Jumes. Sir, your most obedient humble Dor. No; he's one of the most extraordinary servantmen in the world: he goes drest like a common Gre. Sir, your servant. clown; for there is nothing he so much dreads

James. We are mighty happy in finding you as to be known for a physician.

hereJames. All your great men have some strange

Gre. Ay, like enoughoddities about them.

James. 'Tis in your power, sir, to do us a very Dor. Why, he will suffer himself to be beat great favour-We come, sir, to implore your before he will own himself to be a physician- assistance in a certain affair. and I'll give you my word, you'll never make Gre. If it be in my power to give you any ashim own himself one, unless you both take a sistance, masters, I am very ready to do it. good cudgel and thrash him into it; 'tis what James. Sir, you are extremely obliging-But, we are all forced to do when we have any need dear sir, let me beg you to be covered ; the sun of himn.

will hurt your complexion. James. What a ridiculous wbim is here.

Har, For Heaven's sake, sir be covered. Dor. Very true; and in so great a man. Cre. These should be footmen by their dress, James. And is he so very skilful a man?

but courtiers by their ceremony..

Aside. Dor. Skilful—why he does miracles. About James. You must not think it strange, sir, half a year ago, a woman was given over by all that we come thus to seek after you; men of her physicians, nay, she had been dead some your capacity will be sought after by the whule ume; when this great man came to her, as soon I world.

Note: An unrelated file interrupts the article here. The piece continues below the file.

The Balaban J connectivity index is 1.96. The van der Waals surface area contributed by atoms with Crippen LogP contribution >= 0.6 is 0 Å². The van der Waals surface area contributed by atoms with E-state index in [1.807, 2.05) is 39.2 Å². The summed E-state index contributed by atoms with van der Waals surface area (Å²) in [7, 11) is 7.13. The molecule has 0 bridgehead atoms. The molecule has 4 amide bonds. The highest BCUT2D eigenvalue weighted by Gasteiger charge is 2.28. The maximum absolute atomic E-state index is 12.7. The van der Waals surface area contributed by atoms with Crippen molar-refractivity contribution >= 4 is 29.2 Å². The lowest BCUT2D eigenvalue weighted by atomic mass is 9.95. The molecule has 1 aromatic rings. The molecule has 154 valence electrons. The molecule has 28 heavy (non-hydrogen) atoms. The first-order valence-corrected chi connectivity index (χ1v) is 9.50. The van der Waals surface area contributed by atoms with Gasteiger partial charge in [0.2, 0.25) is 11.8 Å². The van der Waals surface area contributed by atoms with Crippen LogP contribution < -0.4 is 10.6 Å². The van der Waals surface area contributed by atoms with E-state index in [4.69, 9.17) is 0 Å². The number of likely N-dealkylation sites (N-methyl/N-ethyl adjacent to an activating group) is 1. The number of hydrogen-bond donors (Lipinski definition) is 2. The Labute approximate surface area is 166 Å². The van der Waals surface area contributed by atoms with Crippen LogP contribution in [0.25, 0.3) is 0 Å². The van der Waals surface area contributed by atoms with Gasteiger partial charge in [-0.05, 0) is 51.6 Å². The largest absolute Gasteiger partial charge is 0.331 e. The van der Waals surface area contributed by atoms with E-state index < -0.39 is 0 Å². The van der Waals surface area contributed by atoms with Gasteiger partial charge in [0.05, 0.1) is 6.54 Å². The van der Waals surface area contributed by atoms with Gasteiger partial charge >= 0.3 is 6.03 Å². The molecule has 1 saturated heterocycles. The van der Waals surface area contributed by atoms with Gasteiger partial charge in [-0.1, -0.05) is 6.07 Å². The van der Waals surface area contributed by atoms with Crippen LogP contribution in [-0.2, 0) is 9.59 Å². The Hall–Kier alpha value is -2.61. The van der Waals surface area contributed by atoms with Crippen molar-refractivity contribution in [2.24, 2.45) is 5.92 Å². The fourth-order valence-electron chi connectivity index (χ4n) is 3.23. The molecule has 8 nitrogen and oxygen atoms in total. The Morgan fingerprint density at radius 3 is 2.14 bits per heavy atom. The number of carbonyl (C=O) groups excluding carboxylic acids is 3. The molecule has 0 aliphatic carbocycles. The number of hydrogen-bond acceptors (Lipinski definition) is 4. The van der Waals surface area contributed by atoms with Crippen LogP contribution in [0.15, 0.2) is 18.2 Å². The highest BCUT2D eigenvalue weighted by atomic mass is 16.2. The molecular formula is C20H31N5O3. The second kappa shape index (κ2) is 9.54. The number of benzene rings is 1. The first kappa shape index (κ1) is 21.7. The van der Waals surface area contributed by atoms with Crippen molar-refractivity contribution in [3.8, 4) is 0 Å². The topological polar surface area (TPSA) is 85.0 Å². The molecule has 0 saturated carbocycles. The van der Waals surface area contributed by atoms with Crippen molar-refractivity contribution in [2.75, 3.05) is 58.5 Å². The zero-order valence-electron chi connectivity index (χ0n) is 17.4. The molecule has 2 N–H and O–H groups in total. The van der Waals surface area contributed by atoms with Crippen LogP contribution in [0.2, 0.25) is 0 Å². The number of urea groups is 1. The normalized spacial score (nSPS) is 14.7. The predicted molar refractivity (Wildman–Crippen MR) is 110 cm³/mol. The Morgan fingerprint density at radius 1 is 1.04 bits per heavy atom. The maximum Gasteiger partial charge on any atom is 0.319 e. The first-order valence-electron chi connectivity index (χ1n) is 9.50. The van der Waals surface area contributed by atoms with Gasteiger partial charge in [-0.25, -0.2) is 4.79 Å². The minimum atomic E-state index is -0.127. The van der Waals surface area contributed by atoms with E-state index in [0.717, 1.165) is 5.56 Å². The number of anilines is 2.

Gre. Truly, gentlemen, though I say it, that James. I assure you, sir, it gives me a great should not say it, I have a pretty good hand at deal of pain. a faggot.

Gre. I assure you, sir, and so it does me. James. 0, dear sir !

But, pray, gentlemen, what is the reason Gre. You may perhaps buy faggots cheaper that you have a mind to make a physician otherwise; but if you find such in all this coun- of me? try, you shall have mine for nothing. To inake James. What! do you deny your being a phybut one word then with you, you shall have sician again? mine for ten shillings a hundred.

Gre. And the devil cake me if I am ! James. Don't talk in that inanner, I desire Har. You are no physician? you.

Gre. May l be poxed if I am!--[They beat Gre. I could not sell them a penny cheaper, himOh, oh! -Dear gentlemen! oh! for if 'twas to my father.

Heaven's sake! I am a physican, and an apoJames. Dear sir, we know you very well thecary too, if you'll have me; I had rather be don't jest with us in this manner.

any thing than be knocked o’the head. Gre. Faith, master, I ain so much in earnest, James. Dear sir, I am rejoiced to see you that I can't bate one farthing.

come to your senses ; I ask pardon ten thousand James. O pray, sir, leave this idle discourse. tiines for what you have forced us to. -Can a person like you amuse yourself in Gre. Perhaps I am deceived myself, and I this manner? Can a learned and famous phy- am a physician, without knowing it.

But, sician like you, try to disguise himself to the dear gentlemen, are you certain I'm a phyworld, and bury such fiae talents in the sician? woods?

James. Yes, the greatest physician in the Gre. The fellow's a fool!